Working in a warehouse environment will always involve risks. Forklift trucks and other heavy machinery being operated, manual handling, storage of heavy items on high racking and the potential for slips, trips and falls are just some of the dangers workers will be faced with every day.
Inevitably, in busy working environments which involve a lot of activity and equipment, accidents will happen. Some incidents, if handled improperly, can cause irreparable damage to your reputation, creating additional strain on your staff and your business.
But while some accidents are bound to happen, there are key things which you can consider in order to reduce the risk of injury to your employees. By stepping up your approach to health and safety, you’ll demonstrate to both your staff and your customers that your employees' wellbeing is a top priority for your business.
Vehicles should be well maintained, and regularly checked to ensure that no faults occur. Loading bays and loading docks are areas which require detailed risk assessments, safe systems of work and clear procedures to be put in place in order to manage the risks associated with the unauthorised release of trucks and unsafe loading practices.
When loading is taking place, care should be taken to avoid overloading vehicles, as excess weight can cause further mechanical issues. Care should also be taken to ensure that loads are fastened securely before further action is taken.
Drivers and banksmen, where reversing is required, should receive the appropriate training and retraining as necessary. Helping your staff to operate best practices is a crucial way of maintaining a good level of health and safety in your working environment. Additional care should be taken where reversing is taking place in order to avoid damage to the vehicle, load or staff overseeing and operating the action.
Drivers should follow suitable routes for the vehicle and its load, and parking should be confirmed in order to ensure that the area designated is appropriate for the vehicle type. Areas, where the ground is bumpy or unstable, are inappropriate for loaded vehicles to park on and could risk staff safety.
Storing products and equipment should happen in well-marked, dedicated storage areas in order to prevent damage to the products or dangers to staff carrying out their work.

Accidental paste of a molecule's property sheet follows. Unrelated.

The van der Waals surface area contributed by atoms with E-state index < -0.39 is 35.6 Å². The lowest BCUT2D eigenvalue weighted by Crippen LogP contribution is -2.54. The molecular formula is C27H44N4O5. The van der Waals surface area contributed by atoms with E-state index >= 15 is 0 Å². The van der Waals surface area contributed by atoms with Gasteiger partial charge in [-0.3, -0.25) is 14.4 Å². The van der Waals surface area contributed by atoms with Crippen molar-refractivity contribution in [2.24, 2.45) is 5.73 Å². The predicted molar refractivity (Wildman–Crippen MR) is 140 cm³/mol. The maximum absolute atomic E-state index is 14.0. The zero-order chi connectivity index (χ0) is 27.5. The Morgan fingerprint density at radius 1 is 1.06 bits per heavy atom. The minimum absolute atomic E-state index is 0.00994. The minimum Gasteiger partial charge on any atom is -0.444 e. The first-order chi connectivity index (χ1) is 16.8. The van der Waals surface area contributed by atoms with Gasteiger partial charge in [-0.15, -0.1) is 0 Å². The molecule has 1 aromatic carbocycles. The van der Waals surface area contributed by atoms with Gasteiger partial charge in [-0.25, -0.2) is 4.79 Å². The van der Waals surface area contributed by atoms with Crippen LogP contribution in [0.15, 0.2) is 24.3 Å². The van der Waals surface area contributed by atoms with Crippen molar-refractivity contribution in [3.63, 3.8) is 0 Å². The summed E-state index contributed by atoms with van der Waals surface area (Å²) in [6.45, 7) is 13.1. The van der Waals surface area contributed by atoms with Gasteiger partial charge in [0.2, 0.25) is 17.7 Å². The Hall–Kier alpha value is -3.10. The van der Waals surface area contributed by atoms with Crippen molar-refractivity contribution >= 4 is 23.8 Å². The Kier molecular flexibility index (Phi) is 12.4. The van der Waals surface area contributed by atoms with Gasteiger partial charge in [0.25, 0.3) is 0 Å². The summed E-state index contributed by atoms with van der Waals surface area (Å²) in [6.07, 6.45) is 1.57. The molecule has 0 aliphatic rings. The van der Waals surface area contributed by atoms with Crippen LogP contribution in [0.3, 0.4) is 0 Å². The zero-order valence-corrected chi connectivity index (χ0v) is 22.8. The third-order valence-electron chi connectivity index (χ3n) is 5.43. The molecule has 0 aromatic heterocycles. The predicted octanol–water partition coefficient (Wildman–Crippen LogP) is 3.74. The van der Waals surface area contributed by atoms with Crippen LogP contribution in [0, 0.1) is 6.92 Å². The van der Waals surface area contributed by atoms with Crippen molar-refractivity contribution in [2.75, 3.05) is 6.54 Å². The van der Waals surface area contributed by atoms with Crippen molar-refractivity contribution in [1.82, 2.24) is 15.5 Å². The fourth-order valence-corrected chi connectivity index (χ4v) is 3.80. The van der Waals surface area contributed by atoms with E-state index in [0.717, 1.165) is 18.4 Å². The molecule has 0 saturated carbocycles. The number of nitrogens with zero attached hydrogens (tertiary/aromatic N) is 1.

The layout of storage areas should avoid tight corners or pillars, where transport becomes more difficult. Storage and pallets areas should avoid uneven surfaces, where the stored items are less likely to be stable and therefore injury is more likely to take place.
Pallets should be loaded in an established pattern in order to achieve maximum stability and safety. Loads should be distributed evenly each time a pallet is used, and damaged pallets should be withdrawn from use until suitable repairs have taken place.
Both general and specialised equipment (lifting equipment and forklift trucks) should be suitable and safe for the intended use. Regular maintenance checks should be carried out, and unsuitable equipment should not be used.
Only employees who have received adequate training are deemed safe to use certain equipment, and suitable devices such as protective garments, guarding, controls and marking should be used throughout.
All lifting equipment used should be fit for purpose, maintained and tested for the particular use, and safe working loads should be clearly marked. In order to minimise risks, work involving lifting equipment should be carefully planned and carried out by competent people.
A frequent work-related injury in warehouses is back strain from improper lifting. While employees are still in training, review the proper ways to lift heavy objects. Ensure measures are taken to reduce the distance objects have to be carried, structuring work stations in order to avoid excessive twisting, and taking the time to break large loads up into manageable amounts. Improvements to the environment such as good lighting, flooring and comfortable air temperature can also help reduce risks to employees health when it comes to manual handling.
For all work taking place at heights, a risk assessment should be carried out which considers the dangers of objects and staff falling. All work should be planned, including a process for rescuing people if necessary, and carried out by staff who are trained to work at heights.
Equipment should be inspected regularly. Mobile elevating working platforms should be thoroughly examined every six months in order to ensure it is safe for use.
All companies should ensure that everything in their Health and Safety management system, including health and safety checks, monitoring, maintenance, records and staff training is up to date. A, alongside this, all monitoring activities should have an audit trail which is consistent and presents historical data.
Businesses are required to hold statutory certification for specific equipment and certain training, for example, Fork Lift truck driving. All certificates should be valid, up to date and available for audit by a third party.
Preventing and reducing accidents at work should be one of your top priorities. But with large teams of people to manage, shift work to oversee and staying on top of legislation, this can feel difficult to manage. Work-related issues within the warehousing industry remain a major issue, so taking the time to get on top of your health and safety is vital.
Our team has experience in the industry and are on hand to help you stay on top of changes and make improvements which will help you keep your people safe in the warehouse. Download a free checklist to help you keep your workers safe in your warehouse. Or speak to one of our consultants today. We are happy to help. Book a consultation.
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